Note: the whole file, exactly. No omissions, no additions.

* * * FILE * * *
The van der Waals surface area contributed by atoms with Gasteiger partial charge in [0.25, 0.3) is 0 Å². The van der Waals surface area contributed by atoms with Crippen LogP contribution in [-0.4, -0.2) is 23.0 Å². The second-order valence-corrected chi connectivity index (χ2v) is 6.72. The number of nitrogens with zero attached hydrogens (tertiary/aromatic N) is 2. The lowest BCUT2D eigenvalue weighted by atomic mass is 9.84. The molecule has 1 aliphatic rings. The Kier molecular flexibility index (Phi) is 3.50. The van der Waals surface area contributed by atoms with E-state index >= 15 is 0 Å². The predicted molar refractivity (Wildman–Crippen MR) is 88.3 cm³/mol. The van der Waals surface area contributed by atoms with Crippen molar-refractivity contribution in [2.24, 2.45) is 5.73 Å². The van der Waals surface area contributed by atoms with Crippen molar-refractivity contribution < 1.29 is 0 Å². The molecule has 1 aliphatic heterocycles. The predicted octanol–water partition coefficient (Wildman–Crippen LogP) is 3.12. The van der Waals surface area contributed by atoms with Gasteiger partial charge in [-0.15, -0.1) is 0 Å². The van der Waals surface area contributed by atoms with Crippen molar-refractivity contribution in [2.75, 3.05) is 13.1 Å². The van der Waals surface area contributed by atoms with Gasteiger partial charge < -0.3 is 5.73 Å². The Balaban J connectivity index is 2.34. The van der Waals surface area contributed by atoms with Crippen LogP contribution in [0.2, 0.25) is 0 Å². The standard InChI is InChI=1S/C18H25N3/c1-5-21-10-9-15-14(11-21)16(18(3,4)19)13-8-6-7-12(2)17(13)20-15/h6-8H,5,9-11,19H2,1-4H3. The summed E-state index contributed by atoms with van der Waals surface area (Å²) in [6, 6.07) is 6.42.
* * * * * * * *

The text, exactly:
The van der Waals surface area contributed by atoms with Gasteiger partial charge in [0.25, 0.3) is 0 Å². The van der Waals surface area contributed by atoms with Crippen LogP contribution in [-0.4, -0.2) is 23.0 Å². The second-order valence-corrected chi connectivity index (χ2v) is 6.72. The number of nitrogens with zero attached hydrogens (tertiary/aromatic N) is 2. The lowest BCUT2D eigenvalue weighted by atomic mass is 9.84. The molecule has 1 aliphatic rings. The Kier molecular flexibility index (Phi) is 3.50. The van der Waals surface area contributed by atoms with E-state index >= 15 is 0 Å². The predicted molar refractivity (Wildman–Crippen MR) is 88.3 cm³/mol. The van der Waals surface area contributed by atoms with Crippen molar-refractivity contribution in [2.24, 2.45) is 5.73 Å². The van der Waals surface area contributed by atoms with Crippen molar-refractivity contribution < 1.29 is 0 Å². The molecule has 1 aliphatic heterocycles. The predicted octanol–water partition coefficient (Wildman–Crippen LogP) is 3.12. The van der Waals surface area contributed by atoms with Gasteiger partial charge in [-0.15, -0.1) is 0 Å². The van der Waals surface area contributed by atoms with Crippen molar-refractivity contribution in [2.75, 3.05) is 13.1 Å². The van der Waals surface area contributed by atoms with Gasteiger partial charge < -0.3 is 5.73 Å². The Balaban J connectivity index is 2.34. The van der Waals surface area contributed by atoms with Crippen LogP contribution in [0.2, 0.25) is 0 Å². The standard InChI is InChI=1S/C18H25N3/c1-5-21-10-9-15-14(11-21)16(18(3,4)19)13-8-6-7-12(2)17(13)20-15/h6-8H,5,9-11,19H2,1-4H3. The summed E-state index contributed by atoms with van der Waals surface area (Å²) in [6, 6.07) is 6.42.